of the standard requiring that this be done ‘with sensitivity to the relevant
Reviewers response: It was this element of the Panel’s reasoning that attracted the most virulent criticism in the complaints.
Among the points made by the Panel were that the advertisement itself did not
include adult content; many people including children would not know what
OnlyFans is; the OnlyFans platform uses age-gating to hide explicit images; and the
woman’s position in the advertisement was not itself suggestive of a sexual
There were essentially two lines of criticism of this reasoning. One was that the
Panel was wrong as regards the ease with which a person (including a child) could
access the OnlyFans website using the QR Code and be met with explicit and
sexualised references without having to access hidden content. The other was that
the Panel had failed to consider all elements of the advertisement collectively –
namely, that the obvious purpose of the advertisement and the way the woman
was clothed and poised was to promote access to a platform that was likely to be
sexual or pornographic in nature. Consequently, the complainants argued, the
advertisement did not deal with sexuality and partial nudity in a way that was sensitive to an audience that included children, including children attending a
school within a kilometre distance and at local recreational venues.
The Panel’s reasoning is open to criticism, but not necessarily on the basis that it is
substantially flawed by being clearly in error or against the weight of the evidence.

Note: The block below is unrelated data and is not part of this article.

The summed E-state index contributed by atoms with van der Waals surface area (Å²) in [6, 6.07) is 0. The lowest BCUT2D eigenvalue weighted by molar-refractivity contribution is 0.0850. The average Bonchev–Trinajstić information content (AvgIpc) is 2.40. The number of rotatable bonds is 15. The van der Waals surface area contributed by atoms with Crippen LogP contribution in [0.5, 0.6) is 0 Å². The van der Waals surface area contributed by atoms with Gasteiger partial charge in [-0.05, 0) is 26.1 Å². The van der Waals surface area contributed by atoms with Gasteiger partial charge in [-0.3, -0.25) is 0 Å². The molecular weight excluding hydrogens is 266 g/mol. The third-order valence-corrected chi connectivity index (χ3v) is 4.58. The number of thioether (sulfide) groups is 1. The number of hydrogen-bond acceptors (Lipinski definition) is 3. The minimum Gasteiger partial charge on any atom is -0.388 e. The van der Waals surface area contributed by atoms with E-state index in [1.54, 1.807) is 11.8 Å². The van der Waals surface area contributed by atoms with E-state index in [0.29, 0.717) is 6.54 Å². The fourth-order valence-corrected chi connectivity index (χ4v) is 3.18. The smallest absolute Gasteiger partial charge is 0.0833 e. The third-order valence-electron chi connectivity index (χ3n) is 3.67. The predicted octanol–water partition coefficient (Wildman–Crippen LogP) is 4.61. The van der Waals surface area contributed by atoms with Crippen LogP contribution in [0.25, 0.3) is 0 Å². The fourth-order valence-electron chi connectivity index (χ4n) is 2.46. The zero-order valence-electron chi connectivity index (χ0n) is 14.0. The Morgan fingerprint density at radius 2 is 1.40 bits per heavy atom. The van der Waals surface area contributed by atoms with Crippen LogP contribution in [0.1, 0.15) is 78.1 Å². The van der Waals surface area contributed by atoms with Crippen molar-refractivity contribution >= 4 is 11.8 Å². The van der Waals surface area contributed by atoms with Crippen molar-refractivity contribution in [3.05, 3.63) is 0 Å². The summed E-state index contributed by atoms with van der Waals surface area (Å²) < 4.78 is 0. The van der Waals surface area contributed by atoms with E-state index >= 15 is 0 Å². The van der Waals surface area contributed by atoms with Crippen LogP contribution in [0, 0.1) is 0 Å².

However, I think it can be said that the Panel has not fully or properly considered
the possible reaction of children to the advertisement or to the purpose of their
access to the OnlyFans website. These matters were convincingly argued in the
responses to the Panel’s determination. The form in which the arguments were
put constitute relevant evidence that in my view should be considered by the
Panel in a reconsideration of its determination.
In addition, as one of the requests for review notes, the Practice Note to the Code
states that prevailing community standards are relevant when applying the Code.
The submission referred to several government publications urging that children
should be protected from harmful sexualised advertising. The submission also
claimed that the advertisement had generated heated commentary in WA across
many platforms – talkback radio, newspaper articles, TV news, Facebook posts, a
Change.org petition and by parliamentarians. While there are clear practical
difficulties in expecting the Panel to access that additional evidence, there is a firm
basis for concluding that the submissions in response to the Panel’s determination
present a new and stronger perspective on community feeling that should be
considered as fresh and relevant evidence in a Panel reconsideration.
The advertiser has indicated she plans to put more billboards up despite a record number of community complaints.
It cost Lyn $110 to request the independent review. If this review found flaws in the Community Panel's process how many other determinations might also be flawed? Can we trust that when the Community Panels meets to review complaints they are considering all aspects of the code?
This is just another reason that self regulation is not an adequate way to manage the advertising industry. We previously wrote this piece "25 Reasons Why Ad Industry Self-Regulation is a Disaster" and it was hard to stop at 25. We could have kept going.
Collective Shout has been calling for a complete overhaul of the system over a decade including through many government submissions.
It's high time the ad industry put the wellbeing of women and children before industry profits.
Click here to read the full Ad Standards Case Report